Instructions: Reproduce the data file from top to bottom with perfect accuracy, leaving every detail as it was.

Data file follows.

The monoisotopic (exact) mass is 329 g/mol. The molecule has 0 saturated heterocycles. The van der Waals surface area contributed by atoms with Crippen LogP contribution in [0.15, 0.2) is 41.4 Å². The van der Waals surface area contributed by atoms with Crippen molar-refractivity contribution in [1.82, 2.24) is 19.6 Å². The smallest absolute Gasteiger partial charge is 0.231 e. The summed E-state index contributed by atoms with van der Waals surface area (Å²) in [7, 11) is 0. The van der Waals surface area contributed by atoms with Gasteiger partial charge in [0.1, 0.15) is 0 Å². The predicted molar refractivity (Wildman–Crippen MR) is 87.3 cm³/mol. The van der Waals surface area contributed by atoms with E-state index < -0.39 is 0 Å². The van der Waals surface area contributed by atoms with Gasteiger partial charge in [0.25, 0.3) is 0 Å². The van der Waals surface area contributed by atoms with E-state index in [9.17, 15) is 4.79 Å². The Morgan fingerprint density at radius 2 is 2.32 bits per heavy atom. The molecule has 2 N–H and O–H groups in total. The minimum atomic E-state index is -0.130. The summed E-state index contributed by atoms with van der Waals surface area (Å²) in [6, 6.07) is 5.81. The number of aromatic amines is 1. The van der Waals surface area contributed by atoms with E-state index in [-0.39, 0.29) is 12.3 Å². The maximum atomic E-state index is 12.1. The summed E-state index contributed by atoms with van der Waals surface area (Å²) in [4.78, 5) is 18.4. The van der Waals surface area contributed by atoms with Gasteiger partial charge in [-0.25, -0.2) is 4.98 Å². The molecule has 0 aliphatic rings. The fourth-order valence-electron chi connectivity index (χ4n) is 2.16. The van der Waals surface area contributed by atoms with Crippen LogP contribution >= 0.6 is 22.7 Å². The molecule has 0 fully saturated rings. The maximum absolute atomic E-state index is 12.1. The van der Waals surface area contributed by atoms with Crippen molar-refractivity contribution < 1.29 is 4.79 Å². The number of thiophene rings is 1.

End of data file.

The monoisotopic (exact) mass is 329 g/mol. The molecule has 0 saturated heterocycles. The van der Waals surface area contributed by atoms with Crippen LogP contribution in [0.15, 0.2) is 41.4 Å². The van der Waals surface area contributed by atoms with Crippen molar-refractivity contribution in [1.82, 2.24) is 19.6 Å². The smallest absolute Gasteiger partial charge is 0.231 e. The summed E-state index contributed by atoms with van der Waals surface area (Å²) in [7, 11) is 0. The van der Waals surface area contributed by atoms with Gasteiger partial charge in [0.1, 0.15) is 0 Å². The predicted molar refractivity (Wildman–Crippen MR) is 87.3 cm³/mol. The van der Waals surface area contributed by atoms with E-state index < -0.39 is 0 Å². The van der Waals surface area contributed by atoms with Gasteiger partial charge in [0.25, 0.3) is 0 Å². The van der Waals surface area contributed by atoms with E-state index in [9.17, 15) is 4.79 Å². The Morgan fingerprint density at radius 2 is 2.32 bits per heavy atom. The molecule has 2 N–H and O–H groups in total. The minimum atomic E-state index is -0.130. The summed E-state index contributed by atoms with van der Waals surface area (Å²) in [6, 6.07) is 5.81. The number of aromatic amines is 1. The van der Waals surface area contributed by atoms with E-state index in [-0.39, 0.29) is 12.3 Å². The maximum atomic E-state index is 12.1. The summed E-state index contributed by atoms with van der Waals surface area (Å²) in [4.78, 5) is 18.4. The van der Waals surface area contributed by atoms with Gasteiger partial charge in [-0.25, -0.2) is 4.98 Å². The molecule has 0 aliphatic rings. The fourth-order valence-electron chi connectivity index (χ4n) is 2.16. The van der Waals surface area contributed by atoms with Crippen LogP contribution >= 0.6 is 22.7 Å². The molecule has 0 fully saturated rings. The maximum absolute atomic E-state index is 12.1. The van der Waals surface area contributed by atoms with Crippen molar-refractivity contribution < 1.29 is 4.79 Å². The number of thiophene rings is 1.